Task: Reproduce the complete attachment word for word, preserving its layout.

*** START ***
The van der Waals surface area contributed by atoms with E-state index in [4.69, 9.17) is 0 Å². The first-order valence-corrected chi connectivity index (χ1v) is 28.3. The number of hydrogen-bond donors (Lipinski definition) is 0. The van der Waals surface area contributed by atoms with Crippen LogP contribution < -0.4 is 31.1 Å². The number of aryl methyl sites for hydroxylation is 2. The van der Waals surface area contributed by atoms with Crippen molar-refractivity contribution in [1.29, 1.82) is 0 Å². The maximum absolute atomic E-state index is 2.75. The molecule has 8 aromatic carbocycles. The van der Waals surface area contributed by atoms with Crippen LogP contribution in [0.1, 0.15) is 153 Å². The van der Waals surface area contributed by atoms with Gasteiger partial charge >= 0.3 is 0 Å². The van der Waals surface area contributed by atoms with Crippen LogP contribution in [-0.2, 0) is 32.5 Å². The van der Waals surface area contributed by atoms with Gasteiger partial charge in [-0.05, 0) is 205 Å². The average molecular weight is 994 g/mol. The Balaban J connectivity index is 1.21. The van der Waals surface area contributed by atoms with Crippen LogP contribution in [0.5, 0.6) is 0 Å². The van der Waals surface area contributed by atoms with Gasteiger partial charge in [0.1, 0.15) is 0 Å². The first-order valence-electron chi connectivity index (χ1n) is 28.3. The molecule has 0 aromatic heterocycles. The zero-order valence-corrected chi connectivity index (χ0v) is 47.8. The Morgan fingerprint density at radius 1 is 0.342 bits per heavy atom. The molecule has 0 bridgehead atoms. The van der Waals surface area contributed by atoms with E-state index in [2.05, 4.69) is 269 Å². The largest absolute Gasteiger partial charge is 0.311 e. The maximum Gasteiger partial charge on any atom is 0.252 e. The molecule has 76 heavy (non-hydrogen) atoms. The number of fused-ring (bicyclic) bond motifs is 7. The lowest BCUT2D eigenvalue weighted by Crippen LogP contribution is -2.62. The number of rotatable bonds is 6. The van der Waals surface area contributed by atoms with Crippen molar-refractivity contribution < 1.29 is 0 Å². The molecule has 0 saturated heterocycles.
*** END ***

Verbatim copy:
The van der Waals surface area contributed by atoms with E-state index in [4.69, 9.17) is 0 Å². The first-order valence-corrected chi connectivity index (χ1v) is 28.3. The number of hydrogen-bond donors (Lipinski definition) is 0. The van der Waals surface area contributed by atoms with Crippen LogP contribution < -0.4 is 31.1 Å². The number of aryl methyl sites for hydroxylation is 2. The van der Waals surface area contributed by atoms with Crippen molar-refractivity contribution in [1.29, 1.82) is 0 Å². The maximum absolute atomic E-state index is 2.75. The molecule has 8 aromatic carbocycles. The van der Waals surface area contributed by atoms with Crippen LogP contribution in [0.1, 0.15) is 153 Å². The van der Waals surface area contributed by atoms with Gasteiger partial charge >= 0.3 is 0 Å². The van der Waals surface area contributed by atoms with Crippen LogP contribution in [-0.2, 0) is 32.5 Å². The van der Waals surface area contributed by atoms with Gasteiger partial charge in [-0.05, 0) is 205 Å². The average molecular weight is 994 g/mol. The Balaban J connectivity index is 1.21. The van der Waals surface area contributed by atoms with Crippen LogP contribution in [0.5, 0.6) is 0 Å². The van der Waals surface area contributed by atoms with Gasteiger partial charge in [0.1, 0.15) is 0 Å². The first-order valence-electron chi connectivity index (χ1n) is 28.3. The molecule has 0 aromatic heterocycles. The zero-order valence-corrected chi connectivity index (χ0v) is 47.8. The Morgan fingerprint density at radius 1 is 0.342 bits per heavy atom. The molecule has 0 bridgehead atoms. The van der Waals surface area contributed by atoms with E-state index in [2.05, 4.69) is 269 Å². The largest absolute Gasteiger partial charge is 0.311 e. The maximum Gasteiger partial charge on any atom is 0.252 e. The molecule has 76 heavy (non-hydrogen) atoms. The number of fused-ring (bicyclic) bond motifs is 7. The lowest BCUT2D eigenvalue weighted by Crippen LogP contribution is -2.62. The number of rotatable bonds is 6. The van der Waals surface area contributed by atoms with Crippen molar-refractivity contribution < 1.29 is 0 Å². The molecule has 0 saturated heterocycles.